Soe:

How did that path look like? What did it start with?

TobiWan:

What did it start with? It was volunteer casting. It was doing Australian tournaments, did a lot of COD and some BF stuff as well. Travelling around to any LAN events in my hometown. I even did some Halo events because they were just there, and there was a great LAN in Brisbone called LAN SMASH that I would turn up to and we would bring our gear in the back of a car and set it up, and trying to hooked up to a projector. And there was a guy called JB there who really was the first one in Australia to help build any of the casting rigs. So we started with the audio casting, he was the first one to start experimenting with the video casting. Like he actually managed to create a casting rig for consoles in the back of a shopping trolley.

It was the only way you could get video feed in, so you didn't have these long cables running down to all these XBox's there. So instead he would wheel the entire setup, and the only long cables he had were the power and internet cables which would then plug in and stream everything out, for anyone who had enough bandwidth that could watch it. And he would just wheel this thing down the LAN and plug in and do all that. It was really ingenious. There was a lot of creativity in the first casting setups we created. Slowly and surely it built up and we got bigger events and bigger things and I travelled overseas, and it all really started off then.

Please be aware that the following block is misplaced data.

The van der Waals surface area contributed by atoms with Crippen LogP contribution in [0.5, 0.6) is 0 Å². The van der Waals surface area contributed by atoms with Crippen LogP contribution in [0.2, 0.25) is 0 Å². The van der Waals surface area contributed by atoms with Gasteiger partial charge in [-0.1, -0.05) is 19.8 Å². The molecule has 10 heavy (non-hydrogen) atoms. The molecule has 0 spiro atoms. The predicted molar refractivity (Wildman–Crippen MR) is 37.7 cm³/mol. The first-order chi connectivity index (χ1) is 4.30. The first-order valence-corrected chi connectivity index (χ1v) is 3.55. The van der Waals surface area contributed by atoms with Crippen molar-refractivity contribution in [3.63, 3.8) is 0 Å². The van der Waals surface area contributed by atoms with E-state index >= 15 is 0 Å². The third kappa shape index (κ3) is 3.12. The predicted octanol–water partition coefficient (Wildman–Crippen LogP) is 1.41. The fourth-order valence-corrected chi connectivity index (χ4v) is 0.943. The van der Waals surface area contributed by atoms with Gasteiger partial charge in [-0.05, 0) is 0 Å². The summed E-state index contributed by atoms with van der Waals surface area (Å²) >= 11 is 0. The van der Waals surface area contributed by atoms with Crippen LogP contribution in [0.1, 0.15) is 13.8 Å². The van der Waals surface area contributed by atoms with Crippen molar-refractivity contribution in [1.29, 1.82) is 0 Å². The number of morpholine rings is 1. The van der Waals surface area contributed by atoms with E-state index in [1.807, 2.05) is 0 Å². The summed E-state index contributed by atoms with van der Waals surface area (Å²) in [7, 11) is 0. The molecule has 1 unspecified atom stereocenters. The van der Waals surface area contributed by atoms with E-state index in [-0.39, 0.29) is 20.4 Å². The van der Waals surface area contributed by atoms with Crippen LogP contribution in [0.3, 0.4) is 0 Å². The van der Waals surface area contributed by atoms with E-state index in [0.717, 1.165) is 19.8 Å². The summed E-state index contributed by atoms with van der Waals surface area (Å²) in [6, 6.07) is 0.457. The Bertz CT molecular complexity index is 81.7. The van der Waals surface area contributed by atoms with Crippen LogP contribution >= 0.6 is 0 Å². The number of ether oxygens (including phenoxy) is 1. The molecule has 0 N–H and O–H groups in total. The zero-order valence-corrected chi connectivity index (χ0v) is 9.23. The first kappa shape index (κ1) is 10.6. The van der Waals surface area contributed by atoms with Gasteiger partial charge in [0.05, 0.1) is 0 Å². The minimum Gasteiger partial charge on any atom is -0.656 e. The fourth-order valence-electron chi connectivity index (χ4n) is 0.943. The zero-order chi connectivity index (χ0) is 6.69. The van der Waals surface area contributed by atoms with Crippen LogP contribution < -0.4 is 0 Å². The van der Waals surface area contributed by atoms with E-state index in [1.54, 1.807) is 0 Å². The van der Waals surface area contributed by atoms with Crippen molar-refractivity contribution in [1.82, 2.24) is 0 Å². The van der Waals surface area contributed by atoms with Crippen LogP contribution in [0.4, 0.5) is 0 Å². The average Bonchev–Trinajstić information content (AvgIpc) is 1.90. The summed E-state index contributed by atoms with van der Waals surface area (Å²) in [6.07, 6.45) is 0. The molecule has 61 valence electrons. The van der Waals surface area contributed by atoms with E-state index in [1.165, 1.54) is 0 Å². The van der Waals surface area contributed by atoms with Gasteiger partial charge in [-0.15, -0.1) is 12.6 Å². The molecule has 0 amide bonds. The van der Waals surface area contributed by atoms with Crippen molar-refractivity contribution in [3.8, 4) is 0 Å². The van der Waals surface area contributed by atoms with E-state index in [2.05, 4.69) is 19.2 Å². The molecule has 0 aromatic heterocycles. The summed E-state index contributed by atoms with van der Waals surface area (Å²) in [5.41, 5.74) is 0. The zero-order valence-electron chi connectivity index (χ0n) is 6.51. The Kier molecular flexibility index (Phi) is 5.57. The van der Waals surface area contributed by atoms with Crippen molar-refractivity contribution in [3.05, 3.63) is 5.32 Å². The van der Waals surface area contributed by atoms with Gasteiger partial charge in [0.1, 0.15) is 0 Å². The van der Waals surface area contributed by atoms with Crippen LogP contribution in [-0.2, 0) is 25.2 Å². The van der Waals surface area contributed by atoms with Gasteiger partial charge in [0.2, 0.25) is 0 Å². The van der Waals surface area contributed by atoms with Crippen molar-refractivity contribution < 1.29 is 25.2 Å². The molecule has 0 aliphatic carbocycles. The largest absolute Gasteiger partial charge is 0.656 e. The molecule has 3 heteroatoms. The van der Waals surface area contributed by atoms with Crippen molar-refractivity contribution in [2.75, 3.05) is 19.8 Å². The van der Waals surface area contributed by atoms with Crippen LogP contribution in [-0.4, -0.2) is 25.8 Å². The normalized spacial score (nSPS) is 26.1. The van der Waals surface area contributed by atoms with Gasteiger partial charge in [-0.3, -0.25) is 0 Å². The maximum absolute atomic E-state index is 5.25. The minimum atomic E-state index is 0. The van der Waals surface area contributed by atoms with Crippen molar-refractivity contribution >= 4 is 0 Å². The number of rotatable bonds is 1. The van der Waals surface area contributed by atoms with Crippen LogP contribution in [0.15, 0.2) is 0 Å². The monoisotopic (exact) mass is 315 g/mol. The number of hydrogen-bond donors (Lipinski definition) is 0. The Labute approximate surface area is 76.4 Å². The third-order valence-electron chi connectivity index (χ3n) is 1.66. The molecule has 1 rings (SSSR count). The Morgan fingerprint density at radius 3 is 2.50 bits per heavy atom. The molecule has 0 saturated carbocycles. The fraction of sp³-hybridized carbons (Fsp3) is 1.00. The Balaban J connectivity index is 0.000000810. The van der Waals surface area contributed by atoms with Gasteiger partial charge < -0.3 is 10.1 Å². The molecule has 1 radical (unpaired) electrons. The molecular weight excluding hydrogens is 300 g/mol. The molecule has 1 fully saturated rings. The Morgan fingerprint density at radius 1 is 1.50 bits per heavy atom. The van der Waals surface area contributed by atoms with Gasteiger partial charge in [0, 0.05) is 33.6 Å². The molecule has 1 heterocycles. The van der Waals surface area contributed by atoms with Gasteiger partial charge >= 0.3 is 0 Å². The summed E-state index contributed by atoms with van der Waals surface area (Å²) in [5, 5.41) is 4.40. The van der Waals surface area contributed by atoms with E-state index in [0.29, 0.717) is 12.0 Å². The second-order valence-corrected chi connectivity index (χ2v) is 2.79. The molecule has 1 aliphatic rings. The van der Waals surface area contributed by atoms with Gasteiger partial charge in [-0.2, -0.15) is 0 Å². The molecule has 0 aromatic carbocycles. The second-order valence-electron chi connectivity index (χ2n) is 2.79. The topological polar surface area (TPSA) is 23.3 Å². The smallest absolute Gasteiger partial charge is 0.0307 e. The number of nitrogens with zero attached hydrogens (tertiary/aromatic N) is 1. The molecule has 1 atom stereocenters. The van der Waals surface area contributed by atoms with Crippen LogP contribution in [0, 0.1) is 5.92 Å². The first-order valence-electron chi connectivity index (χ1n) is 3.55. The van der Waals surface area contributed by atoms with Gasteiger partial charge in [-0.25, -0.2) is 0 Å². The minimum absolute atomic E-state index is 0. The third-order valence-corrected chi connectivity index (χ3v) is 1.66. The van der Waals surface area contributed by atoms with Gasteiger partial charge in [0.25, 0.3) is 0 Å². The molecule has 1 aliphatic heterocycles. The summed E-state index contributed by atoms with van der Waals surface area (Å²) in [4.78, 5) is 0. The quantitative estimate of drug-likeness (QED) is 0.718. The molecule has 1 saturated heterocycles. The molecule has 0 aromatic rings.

Soe:

What was your most amazing gaming convention that you've ever gone to?

TobiWan:

I've gone to a hell of a lot of events. But there is always one. And I don't think anything will ever really top this because it was my first. It was the first because it was the World Cyber Games (WCG) in 2006 in Singapore for the Asian Championships and the Singapore Nationals. So it was the Singapore Nationals the first two days, and then the Asian Championships the next two days. That was my first time coming out of Australia since I was three years old. Which was when I went to England and almost died.

I went to this event and I saw the setup that was there. I saw all these sponsors, and this huge show, it almost felt like a circus when I walked in there. And the big stage that was up, and had everything nicely designed.

Soe:

Was there the "beyond the game"?

TobiWan:

I hated that song ever since WCG Vietnam when they streamed out the first DotA game there, and there was no commentators. Commentators refused to cast it. All they did for the audio was put that song on loop.

But yeah the event was the coolest thing ever in Singapore. It was the first time I really felt eSports and I felt other people were like me, where they really liked eSports. Because Australia is a really big place, you aren't really going to bump into someone on the street and they say "Oh yeah, I know eSports!". I worked in a gaming store. I was a retail manager in a place called JB Hi-Fi back in Australia, which kind of does everything. But I worked in the software department. People would come in and buy games and these were all the casual gamers and they didn't have any idea what eSports was. I'm like "oh, so you're buying Warcraft 3. Do you know about this game on it called DotA?" and people would just shrug and say "I'm buying it because I like blizzard stuff".

No one really knew about it. But then I came to WCG and everyone was there for it and that was for me the first kick saying "this is cool - this is what I want to be a part of".